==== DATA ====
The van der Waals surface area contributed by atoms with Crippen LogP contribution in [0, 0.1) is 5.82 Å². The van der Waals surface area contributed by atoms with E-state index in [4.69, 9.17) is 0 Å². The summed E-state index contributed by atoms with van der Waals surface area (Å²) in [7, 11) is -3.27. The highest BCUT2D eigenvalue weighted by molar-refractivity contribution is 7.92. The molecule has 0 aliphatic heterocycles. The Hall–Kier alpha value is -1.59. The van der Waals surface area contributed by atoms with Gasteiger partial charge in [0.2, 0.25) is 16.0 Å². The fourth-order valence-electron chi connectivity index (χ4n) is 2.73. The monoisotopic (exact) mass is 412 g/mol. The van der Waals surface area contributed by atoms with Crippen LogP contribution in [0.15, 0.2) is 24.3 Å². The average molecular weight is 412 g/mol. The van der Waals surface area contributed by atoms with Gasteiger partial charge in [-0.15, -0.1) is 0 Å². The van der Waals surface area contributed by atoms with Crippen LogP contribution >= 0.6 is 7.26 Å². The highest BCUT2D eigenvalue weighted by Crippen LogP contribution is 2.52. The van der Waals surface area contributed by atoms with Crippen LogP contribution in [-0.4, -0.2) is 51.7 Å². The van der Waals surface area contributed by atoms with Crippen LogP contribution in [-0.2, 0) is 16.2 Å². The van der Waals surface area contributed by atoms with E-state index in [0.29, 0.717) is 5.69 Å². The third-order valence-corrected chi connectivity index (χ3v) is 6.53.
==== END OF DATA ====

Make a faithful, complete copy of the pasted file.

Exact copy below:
The van der Waals surface area contributed by atoms with Crippen LogP contribution in [0, 0.1) is 5.82 Å². The van der Waals surface area contributed by atoms with E-state index in [4.69, 9.17) is 0 Å². The summed E-state index contributed by atoms with van der Waals surface area (Å²) in [7, 11) is -3.27. The highest BCUT2D eigenvalue weighted by molar-refractivity contribution is 7.92. The molecule has 0 aliphatic heterocycles. The Hall–Kier alpha value is -1.59. The van der Waals surface area contributed by atoms with Gasteiger partial charge in [0.2, 0.25) is 16.0 Å². The fourth-order valence-electron chi connectivity index (χ4n) is 2.73. The monoisotopic (exact) mass is 412 g/mol. The van der Waals surface area contributed by atoms with Crippen LogP contribution in [0.15, 0.2) is 24.3 Å². The average molecular weight is 412 g/mol. The van der Waals surface area contributed by atoms with Gasteiger partial charge in [-0.15, -0.1) is 0 Å². The van der Waals surface area contributed by atoms with Crippen LogP contribution >= 0.6 is 7.26 Å². The highest BCUT2D eigenvalue weighted by Crippen LogP contribution is 2.52. The van der Waals surface area contributed by atoms with Crippen LogP contribution in [-0.4, -0.2) is 51.7 Å². The van der Waals surface area contributed by atoms with Crippen LogP contribution in [-0.2, 0) is 16.2 Å². The van der Waals surface area contributed by atoms with E-state index in [0.29, 0.717) is 5.69 Å². The third-order valence-corrected chi connectivity index (χ3v) is 6.53.